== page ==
A Greenpeace inflatable disrupts the transfer of dead sperm whales from a harpoon ship to the factory ship Dalniy Vostok. North Pacific, between Mexico and Hawaii. Photo by Rex Weyler.

50 Years Ago, Vancouver Environmentalists Launched Greenpeace’s First Mission

Fifty years ago, a repurposed fishing boat set out from Vancouver with a small group of activists on board. Their mission? Stop a nuclear test that the United States government was planning to conduct on Amchitka Island, a remote speck of land off the Alaska coast.

Although it didn’t succeed in halting the Amchitka blast, the 1971 expedition did lead the U.S. to abandon its nuclear testing program in the region the following year. It also laid the foundation of a global environmental organization that’s still operating today: Greenpeace.

An outdoor photo exhibit celebrating Greenpeace’s 50th anniversary is now on display on Granville Island, documenting the organization’s early years through the work of two B.C. photographers. Robert Keziere shot the images from the Amchitka mission, while Rex Weyler, who took photos for Greenpeace from 1973 through the early 1980s, photographed the legendary Save the Whales campaigns.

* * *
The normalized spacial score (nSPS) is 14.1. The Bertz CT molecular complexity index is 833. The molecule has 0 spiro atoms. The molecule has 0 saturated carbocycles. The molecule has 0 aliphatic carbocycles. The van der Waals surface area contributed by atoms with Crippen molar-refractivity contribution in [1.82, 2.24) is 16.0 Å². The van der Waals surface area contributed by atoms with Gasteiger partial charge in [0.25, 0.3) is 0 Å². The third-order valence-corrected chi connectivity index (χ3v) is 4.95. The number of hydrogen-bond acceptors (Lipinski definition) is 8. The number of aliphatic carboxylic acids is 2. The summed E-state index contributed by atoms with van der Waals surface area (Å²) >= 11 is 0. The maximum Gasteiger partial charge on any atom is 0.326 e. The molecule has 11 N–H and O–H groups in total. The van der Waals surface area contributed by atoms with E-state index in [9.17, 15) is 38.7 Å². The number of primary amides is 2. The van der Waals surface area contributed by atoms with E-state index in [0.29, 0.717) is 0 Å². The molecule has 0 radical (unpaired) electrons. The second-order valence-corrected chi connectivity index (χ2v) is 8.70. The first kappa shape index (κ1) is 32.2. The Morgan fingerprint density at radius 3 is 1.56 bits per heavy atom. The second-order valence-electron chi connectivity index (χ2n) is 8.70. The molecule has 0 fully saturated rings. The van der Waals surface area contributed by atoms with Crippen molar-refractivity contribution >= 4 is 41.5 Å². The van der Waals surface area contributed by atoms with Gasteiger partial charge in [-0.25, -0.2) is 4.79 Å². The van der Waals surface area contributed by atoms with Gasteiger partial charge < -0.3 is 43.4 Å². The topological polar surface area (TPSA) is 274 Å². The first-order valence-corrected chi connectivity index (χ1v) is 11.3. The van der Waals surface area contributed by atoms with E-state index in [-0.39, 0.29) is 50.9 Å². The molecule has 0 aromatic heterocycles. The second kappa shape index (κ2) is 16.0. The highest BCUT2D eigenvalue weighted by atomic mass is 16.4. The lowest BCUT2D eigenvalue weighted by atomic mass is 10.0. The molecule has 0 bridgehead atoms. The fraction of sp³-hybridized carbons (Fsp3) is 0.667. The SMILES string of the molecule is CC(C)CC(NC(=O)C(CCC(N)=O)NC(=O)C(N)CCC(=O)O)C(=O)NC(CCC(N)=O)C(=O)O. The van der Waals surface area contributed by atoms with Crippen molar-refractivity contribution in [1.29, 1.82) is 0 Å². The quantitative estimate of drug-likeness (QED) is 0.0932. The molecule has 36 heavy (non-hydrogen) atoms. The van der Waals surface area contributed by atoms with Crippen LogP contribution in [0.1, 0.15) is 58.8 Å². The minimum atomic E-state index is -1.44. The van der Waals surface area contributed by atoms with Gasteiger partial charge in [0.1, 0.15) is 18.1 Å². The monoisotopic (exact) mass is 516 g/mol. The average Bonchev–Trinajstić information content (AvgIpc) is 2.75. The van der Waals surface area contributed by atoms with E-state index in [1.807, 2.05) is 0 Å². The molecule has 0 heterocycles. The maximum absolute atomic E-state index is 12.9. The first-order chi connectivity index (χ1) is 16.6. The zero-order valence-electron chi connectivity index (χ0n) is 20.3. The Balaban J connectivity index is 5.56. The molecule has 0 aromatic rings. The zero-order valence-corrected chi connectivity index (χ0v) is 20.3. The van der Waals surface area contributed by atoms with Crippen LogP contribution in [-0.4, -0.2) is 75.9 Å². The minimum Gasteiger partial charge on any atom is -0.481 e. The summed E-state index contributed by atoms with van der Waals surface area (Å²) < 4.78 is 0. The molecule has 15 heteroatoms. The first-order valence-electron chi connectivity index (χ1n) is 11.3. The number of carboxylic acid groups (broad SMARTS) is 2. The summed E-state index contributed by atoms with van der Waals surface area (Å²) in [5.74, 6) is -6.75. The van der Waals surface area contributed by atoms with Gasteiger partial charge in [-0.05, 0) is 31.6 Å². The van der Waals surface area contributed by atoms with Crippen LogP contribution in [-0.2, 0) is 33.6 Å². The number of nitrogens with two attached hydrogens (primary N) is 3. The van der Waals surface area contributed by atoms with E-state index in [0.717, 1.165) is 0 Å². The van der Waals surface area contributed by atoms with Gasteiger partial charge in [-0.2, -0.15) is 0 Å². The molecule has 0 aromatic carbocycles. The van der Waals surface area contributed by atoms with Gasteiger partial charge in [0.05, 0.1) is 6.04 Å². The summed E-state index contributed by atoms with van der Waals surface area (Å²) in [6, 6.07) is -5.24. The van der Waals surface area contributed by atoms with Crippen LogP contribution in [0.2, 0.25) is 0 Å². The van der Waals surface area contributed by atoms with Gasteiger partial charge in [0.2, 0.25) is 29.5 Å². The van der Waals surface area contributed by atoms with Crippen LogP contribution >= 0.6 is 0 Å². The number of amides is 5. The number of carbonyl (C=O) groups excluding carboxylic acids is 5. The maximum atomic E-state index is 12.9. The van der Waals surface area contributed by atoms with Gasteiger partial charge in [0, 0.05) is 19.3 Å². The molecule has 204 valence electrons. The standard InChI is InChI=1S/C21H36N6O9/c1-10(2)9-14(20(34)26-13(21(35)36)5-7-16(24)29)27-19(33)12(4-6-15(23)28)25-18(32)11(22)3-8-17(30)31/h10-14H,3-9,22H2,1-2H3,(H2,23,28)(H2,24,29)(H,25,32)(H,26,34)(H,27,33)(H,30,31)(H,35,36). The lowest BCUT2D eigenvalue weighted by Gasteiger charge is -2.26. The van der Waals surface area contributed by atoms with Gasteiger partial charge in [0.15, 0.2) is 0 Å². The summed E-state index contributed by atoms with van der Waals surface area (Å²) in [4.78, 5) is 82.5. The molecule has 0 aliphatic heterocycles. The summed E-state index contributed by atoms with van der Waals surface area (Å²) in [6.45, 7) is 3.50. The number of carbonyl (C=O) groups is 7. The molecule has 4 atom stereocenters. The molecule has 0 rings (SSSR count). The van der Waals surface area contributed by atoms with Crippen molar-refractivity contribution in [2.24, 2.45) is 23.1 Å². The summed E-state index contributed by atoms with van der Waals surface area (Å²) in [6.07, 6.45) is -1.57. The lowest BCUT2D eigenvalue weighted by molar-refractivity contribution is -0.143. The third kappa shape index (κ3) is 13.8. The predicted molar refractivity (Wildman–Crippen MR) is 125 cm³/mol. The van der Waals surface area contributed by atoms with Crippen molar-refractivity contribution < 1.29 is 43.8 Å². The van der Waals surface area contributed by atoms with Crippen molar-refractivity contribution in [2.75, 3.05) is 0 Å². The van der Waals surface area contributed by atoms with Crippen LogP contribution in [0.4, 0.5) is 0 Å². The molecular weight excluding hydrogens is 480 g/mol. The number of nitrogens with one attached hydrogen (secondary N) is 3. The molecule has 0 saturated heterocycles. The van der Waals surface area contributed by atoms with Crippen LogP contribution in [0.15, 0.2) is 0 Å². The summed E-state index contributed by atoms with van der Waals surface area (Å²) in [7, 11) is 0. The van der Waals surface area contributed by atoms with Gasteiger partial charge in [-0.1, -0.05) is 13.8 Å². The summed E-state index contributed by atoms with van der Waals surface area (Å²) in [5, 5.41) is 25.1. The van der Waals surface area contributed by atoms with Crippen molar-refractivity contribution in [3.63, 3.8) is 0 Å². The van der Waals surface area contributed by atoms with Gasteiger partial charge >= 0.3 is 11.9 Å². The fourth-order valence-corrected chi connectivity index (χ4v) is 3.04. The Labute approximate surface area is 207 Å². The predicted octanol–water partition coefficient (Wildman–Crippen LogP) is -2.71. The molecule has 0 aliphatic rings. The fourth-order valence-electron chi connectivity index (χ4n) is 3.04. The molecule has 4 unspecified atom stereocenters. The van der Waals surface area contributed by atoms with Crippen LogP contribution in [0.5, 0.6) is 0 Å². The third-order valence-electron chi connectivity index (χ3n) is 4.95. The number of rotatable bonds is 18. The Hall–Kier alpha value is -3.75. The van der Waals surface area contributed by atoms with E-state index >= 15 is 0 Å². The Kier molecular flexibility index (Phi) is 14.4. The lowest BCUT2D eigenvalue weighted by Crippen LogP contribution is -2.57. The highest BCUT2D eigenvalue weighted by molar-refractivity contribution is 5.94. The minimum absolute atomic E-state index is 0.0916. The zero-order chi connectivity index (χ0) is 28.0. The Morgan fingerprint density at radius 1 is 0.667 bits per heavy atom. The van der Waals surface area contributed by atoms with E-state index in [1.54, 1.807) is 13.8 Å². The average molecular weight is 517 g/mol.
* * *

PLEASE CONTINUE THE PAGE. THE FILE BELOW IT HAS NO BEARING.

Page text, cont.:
Photo by Ema Peter.

Greenpeace “is a gift that Vancouver and Canada gave to the world,” says Weyler, who served as a director of Greenpeace Foundation in Vancouver in the 1970s and co-founded Greenpeace International in 1979. “This is a part of Vancouver history.”

A transformative organization

Scott Hawthorn, co-founder of Vancouver-based Native Shoes, conceived the anniversary photo exhibit to highlight Vancouver’s pivotal role in the environmental movement. He joined forces with Jennifer Jacquet, a former Vancouverite who is now an associate professor of environmental studies at New York University, and Michael Green, principal of Vancouver-based Michael Green Architecture, to make the exhibition happen.

“Greenpeace really was a transformative organization, not just the work it was doing, but how it influenced a whole generation of environmental groups in how to think and be and act,” Green says. “Putting their own lives on the line to stand between a whaling harpoon and the whale was an act of human courage that we hadn’t really seen in environmentalism until Greenpeace came along.”